This past week's Game of Thrones depicted one of the events fans have been looking forward to since the series' first scene. After years of slowly trudging their way south, the Night King and his legion of White Walkers descended upon Winterfall, marking his biggest obstacle towards conquering all of Westeros. Danaerys Targaryen, Jon Snow, and their forces begged to differ, holding firm in hopes of stopping the supernatural forces. Despite the high levels of anticipation for the series, or the numerous exciting sequences the episode delivered us, some fans were too distracted by the show's lack of lighting to enjoy the adventure. While some viewers may have been frustrated by these conditions, the embrace of darkness conveyed exactly what the narrative demanded.
It's difficult to understate the scale of the episode, which was essentially a 90-minute battle scene. The series is no stranger to massive conflicts, whether it be Season Two's Battle of the Blackwater or Season Six's Battle of the Bastards. What made the Battle of Winterfell so different is that, for all intents and purposes, the heroes were fighting death incarnate.
The leader of the opposition, for starters, is referred to as the "Night King." His objectives, as stated earlier this season, were merely to consume all of Westeros, with Bran and his knowledge of the land's history making him a primary target. By eradicating Bran, all memory of the Night King would be forgotten along with him, with this episode's embrace of darkness reminding audiences that, in addition to countless corpses, what was at stake was the loss of all hope, and with it, all light. In that regard, it's easy to see why the episode was called "The Long Night."
In Season Two of the series, Melisandre uttered one of the show's more memorable phrases, "The night is dark and full of terrors." More than just a creepy saying, this episode fully embraced that concept by shrouding the size of the Night King's army in darkness. One of the more effective scenes in the episode was witnessing countless Dothraki blades that were set ablaze by Melisandre slowly being extinguished by the White Walkers, leaving audiences and the characters to only imagine what horrors were unfolding just off into the distance.
The Battle of Blackwater took the series to an all-new level, depicting a massive siege on King's Landing. Prior to this episode, the series never shied away from delivering audiences intense swordfights, but it was the penultimate episode of Season Two that really showed viewers that the series was operating at a level unlike any of its fantasy predecessors. That conflict took place at night and featured a castle, which immediately conjures comparisons to the Battle of Winterfell. With King's Landing much more populated than Winterfell, it is much more feasible that there would be more ambient light, which is why so few fans took issue with that battle's lighting when it aired. Were this battle to have featured more ambient lighting, it likely would have felt as though it was repeating a battle that we had already seen years earlier.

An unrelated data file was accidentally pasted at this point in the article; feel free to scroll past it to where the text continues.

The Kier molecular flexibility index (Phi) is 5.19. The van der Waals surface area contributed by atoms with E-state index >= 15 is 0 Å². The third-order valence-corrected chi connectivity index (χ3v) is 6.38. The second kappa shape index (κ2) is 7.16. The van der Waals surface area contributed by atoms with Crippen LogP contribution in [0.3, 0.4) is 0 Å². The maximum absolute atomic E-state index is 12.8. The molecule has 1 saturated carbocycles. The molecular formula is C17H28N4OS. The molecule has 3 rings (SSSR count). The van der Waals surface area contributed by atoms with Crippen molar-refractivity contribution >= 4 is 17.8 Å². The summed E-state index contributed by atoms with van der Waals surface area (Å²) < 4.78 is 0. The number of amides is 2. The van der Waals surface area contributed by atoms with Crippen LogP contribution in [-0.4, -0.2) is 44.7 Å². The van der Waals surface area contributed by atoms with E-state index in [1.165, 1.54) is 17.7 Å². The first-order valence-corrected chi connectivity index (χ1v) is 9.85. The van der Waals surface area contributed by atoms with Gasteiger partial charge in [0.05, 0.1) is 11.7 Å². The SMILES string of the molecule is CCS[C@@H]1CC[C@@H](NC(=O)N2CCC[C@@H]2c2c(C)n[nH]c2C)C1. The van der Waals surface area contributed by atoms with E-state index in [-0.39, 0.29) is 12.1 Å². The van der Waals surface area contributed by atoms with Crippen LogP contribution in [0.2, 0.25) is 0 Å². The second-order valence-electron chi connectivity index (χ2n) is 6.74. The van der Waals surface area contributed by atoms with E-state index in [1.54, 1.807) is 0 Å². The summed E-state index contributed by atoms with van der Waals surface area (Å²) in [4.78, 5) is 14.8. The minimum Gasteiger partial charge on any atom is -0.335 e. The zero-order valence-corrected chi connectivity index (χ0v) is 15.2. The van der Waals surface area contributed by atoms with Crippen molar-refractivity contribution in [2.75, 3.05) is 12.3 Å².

The series has always had a looming threat of the undead marching towards humanity, though the tone of the series is often more in the world of fantasy and action than straightforward horror. The Battle of Winterfell, however, took things to an all-new level. With the embrace of the darkness, the characters and the audience were fearful not at the threat they knew they were facing, but of the threats that were unknown. One sequence with Arya, for example, saw her using her stealthy abilities to sneak around the White Walkers as opposed to confronting them, making for one of the tensest sequences in the entire series.
One of the big issues that fans had while the episode was still airing was that it was difficult to deduce what we were seeing in the throes of combat. Fans were concerned that there were significant moments unfolding that we didn't register because of the lack of light. While these concerns were understandable, looking back at the events and how they unfolded, each major milestone was clearly displayed for the viewer. We may have missed the deaths of nameless supporting characters, but all of the major narrative beats were clear and comprehensible, alleviating our concerns over missing important sequences.
From an artistic standpoint, the lower light levels allowed for even more striking imagery than usually seen in the series. Whether it be seeing our heroes backlit by the flames of dragons as they grappled with White Walkers or as Arya was chased through the shadows of Winterfell by the living undead, allowing the camera to seamlessly cut back and forth between various perspectives to evoke a frantic and disorienting sensation in the viewer, audiences were given an experience unlike anything we've seen before in the series.
The overall tone of the complaints about the series conveyed the idea that the director and showrunners were unaware of how the final product would look as opposed to the lighting being one of many painstaking details that the production took into account while filming. With the filming of this single episode reportedly taking nearly two months, it's evident that the lighting, or lack thereof, was a conscious part on behalf of the production to deliver audiences a very specific vision of this battle.
It's understandable that, with how long fans have been waiting to see this specific conflict, many viewers had a preconceived notion of how the battle would unfold. Despite those possible disappointments, "The Long Night" did exactly what it wanted to do by delivering a battle that we have never quite seen before in the series and likely won't see again in any other series anytime soon.
New episodes of Game of Thrones debut Sunday nights on HBO at 9 p.m. ET.
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